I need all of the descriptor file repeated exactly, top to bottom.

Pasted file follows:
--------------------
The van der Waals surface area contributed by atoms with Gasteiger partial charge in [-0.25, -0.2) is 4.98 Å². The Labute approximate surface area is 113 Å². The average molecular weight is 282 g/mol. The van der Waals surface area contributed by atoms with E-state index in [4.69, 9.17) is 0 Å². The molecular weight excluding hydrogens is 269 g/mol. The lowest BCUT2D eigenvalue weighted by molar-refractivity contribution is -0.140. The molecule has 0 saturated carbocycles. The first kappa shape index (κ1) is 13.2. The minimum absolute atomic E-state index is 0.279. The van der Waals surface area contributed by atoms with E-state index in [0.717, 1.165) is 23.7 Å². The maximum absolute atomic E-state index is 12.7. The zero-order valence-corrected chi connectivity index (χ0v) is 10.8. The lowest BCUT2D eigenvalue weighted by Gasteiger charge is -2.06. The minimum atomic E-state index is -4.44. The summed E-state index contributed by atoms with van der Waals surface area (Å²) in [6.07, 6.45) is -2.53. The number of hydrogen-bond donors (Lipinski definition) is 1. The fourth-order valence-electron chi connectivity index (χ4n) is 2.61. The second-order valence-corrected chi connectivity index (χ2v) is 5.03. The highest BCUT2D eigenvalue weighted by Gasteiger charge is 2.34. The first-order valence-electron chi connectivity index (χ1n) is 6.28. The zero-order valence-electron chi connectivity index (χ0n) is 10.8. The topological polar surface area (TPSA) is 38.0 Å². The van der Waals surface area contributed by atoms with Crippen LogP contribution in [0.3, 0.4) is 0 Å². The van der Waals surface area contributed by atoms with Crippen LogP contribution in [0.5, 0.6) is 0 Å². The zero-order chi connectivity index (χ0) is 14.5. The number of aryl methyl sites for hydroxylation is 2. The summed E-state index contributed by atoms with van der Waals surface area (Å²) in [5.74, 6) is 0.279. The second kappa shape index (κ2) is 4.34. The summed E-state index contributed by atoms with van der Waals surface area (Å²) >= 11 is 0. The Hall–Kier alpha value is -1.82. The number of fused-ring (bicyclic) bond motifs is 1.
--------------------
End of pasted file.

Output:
The van der Waals surface area contributed by atoms with Gasteiger partial charge in [-0.25, -0.2) is 4.98 Å². The Labute approximate surface area is 113 Å². The average molecular weight is 282 g/mol. The van der Waals surface area contributed by atoms with E-state index in [4.69, 9.17) is 0 Å². The molecular weight excluding hydrogens is 269 g/mol. The lowest BCUT2D eigenvalue weighted by molar-refractivity contribution is -0.140. The molecule has 0 saturated carbocycles. The first kappa shape index (κ1) is 13.2. The minimum absolute atomic E-state index is 0.279. The van der Waals surface area contributed by atoms with E-state index in [0.717, 1.165) is 23.7 Å². The maximum absolute atomic E-state index is 12.7. The zero-order valence-corrected chi connectivity index (χ0v) is 10.8. The lowest BCUT2D eigenvalue weighted by Gasteiger charge is -2.06. The minimum atomic E-state index is -4.44. The summed E-state index contributed by atoms with van der Waals surface area (Å²) in [6.07, 6.45) is -2.53. The number of hydrogen-bond donors (Lipinski definition) is 1. The fourth-order valence-electron chi connectivity index (χ4n) is 2.61. The second-order valence-corrected chi connectivity index (χ2v) is 5.03. The highest BCUT2D eigenvalue weighted by Gasteiger charge is 2.34. The first-order valence-electron chi connectivity index (χ1n) is 6.28. The zero-order valence-electron chi connectivity index (χ0n) is 10.8. The topological polar surface area (TPSA) is 38.0 Å². The van der Waals surface area contributed by atoms with Crippen LogP contribution in [0.3, 0.4) is 0 Å². The van der Waals surface area contributed by atoms with Crippen LogP contribution in [0.5, 0.6) is 0 Å². The zero-order chi connectivity index (χ0) is 14.5. The number of aryl methyl sites for hydroxylation is 2. The summed E-state index contributed by atoms with van der Waals surface area (Å²) in [5.74, 6) is 0.279. The second kappa shape index (κ2) is 4.34. The summed E-state index contributed by atoms with van der Waals surface area (Å²) >= 11 is 0. The Hall–Kier alpha value is -1.82. The number of fused-ring (bicyclic) bond motifs is 1.